I know of one employee of the Salt Lake Public Library who was homeless several years ago. He was a regular at the library as he tried to stay warm or find shelter. But instead of being turned out as some reprobate, he was embraced by the library staff. When a custodial position came open, he was offered employment and a library staff mentor. With the encouragement and support of the staff, he developed into an excellent employee, has become full-time, has long term housing, and has become a “normal” member of society.

The upcoming Thanksgiving holiday is one in which we consider the many blessings we enjoy, including the relative material abundance we enjoy. Many in society also spend a little time thinking about those who enjoy less, and help participate in food drives and other worthy causes to help those who want. I wonder if we can do more; if we can think about, participate in, and support long term solutions to the problems of poverty, hunger, and suffering. After all, “love thy neighbor” should be more than a couple cans of food on during a specific holiday season. It is about comforting and supporting our brothers and sisters, even the homeless ones, throughout the year.

Support HR 3835

November 7, 2007

Among the many dirty deeds done (dirt cheap, no less) by our federal government this current century was the passing of the Military Commissions Act (PL 109-366) in 2006. Restricting habeas corpus rights, the law permits the administration to forgo some of our most cherished rights in persecuting—I mean prosecuting those who the administration chooses to regard as “unlawful enemy combatants.”

Many have rightly criticized the act as incompatible with the U.S. Constitution and our proclaimed protection of human rights. Others note with suspicion that the act reduces the accountability of government employees (ie, intelligence and military employees) in their conduct towards those presumed unlawful enemy combatants, and extends the discretion of the executive branch far more than has proved wise with any administration, the current one least of all.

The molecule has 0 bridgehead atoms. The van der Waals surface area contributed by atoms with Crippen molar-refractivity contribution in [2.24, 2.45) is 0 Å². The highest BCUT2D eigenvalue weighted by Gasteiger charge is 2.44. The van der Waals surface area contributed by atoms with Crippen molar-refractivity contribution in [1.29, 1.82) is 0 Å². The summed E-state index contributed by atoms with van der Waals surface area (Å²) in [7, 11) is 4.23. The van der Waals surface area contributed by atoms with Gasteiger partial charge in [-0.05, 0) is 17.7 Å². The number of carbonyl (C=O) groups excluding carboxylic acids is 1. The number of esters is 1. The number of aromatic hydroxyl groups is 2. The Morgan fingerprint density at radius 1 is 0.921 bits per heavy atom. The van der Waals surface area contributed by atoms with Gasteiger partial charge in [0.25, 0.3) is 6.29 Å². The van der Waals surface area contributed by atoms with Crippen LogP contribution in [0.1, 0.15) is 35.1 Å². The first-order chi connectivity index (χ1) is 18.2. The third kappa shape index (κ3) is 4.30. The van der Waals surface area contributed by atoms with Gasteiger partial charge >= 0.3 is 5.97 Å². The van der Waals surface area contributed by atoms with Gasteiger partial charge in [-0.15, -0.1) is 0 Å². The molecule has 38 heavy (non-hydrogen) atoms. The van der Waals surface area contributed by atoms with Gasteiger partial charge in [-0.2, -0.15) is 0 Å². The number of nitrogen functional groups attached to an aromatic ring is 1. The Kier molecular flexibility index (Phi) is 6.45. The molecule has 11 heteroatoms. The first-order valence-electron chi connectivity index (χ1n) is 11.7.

A remedy may fortunately be on the horizon. Ron Paul has proposed HR 3835.

This legislation seeks to restore the checks and balances enshrined in the Constitution by our Founding Fathers to prevent abuse of Americans by their government. This proposed legislation would repeal the Military Commissions Act of 2006 and re-establish the traditional practice that military commissions may be used to try war crimes in places of active hostility where a rapid trial is necessary to preserve evidence or prevent chaos…the legislation would prohibit the use of secret evidence to designate an individual or organization with a United States presence to be a foreign terrorist or foreign terrorist organization (“Statement Introducing the American Freedom Agenda Act of 2007,” Ron Paul, 10/15/2007).

A very worthy goal. We need legislation like this to restore our credibility on the world stage, and to re-establish some ethical standards in our defense policies.

Strange that for all the Democratic criticism of the administration’s foreign and defense policies, it is a Republican who is the sole sponsor of this bill. A sad statement on the supposedly opposing party.

As the bill is being sponsored by a dedicated Republican, surely Rob Bishop, Chris Cannon, and even the largely conservative Jim Matheson would be willing to support HR 3835.

Whoever your Representative, let them know that you want them to stand with Paul in passing this bill.

Intolerance in Zion

November 6, 2007

When I hired on at the Salt Lake City Public Library, I was hired for the morning schedule. But my department has been short handed lately, and I have been more than willing to help out covering some evenings. It is a different feel at the library at night, a little different crowd which haunts the shelves in the evenings. Its been kind of refreshing becoming familiar with a different batch of regulars.

Last night, as I was wandering the floor and picking up books left on the tables and chairs, I was approached by an unfamiliar face. He politely introduced himself, and with concern pointed over to another patron.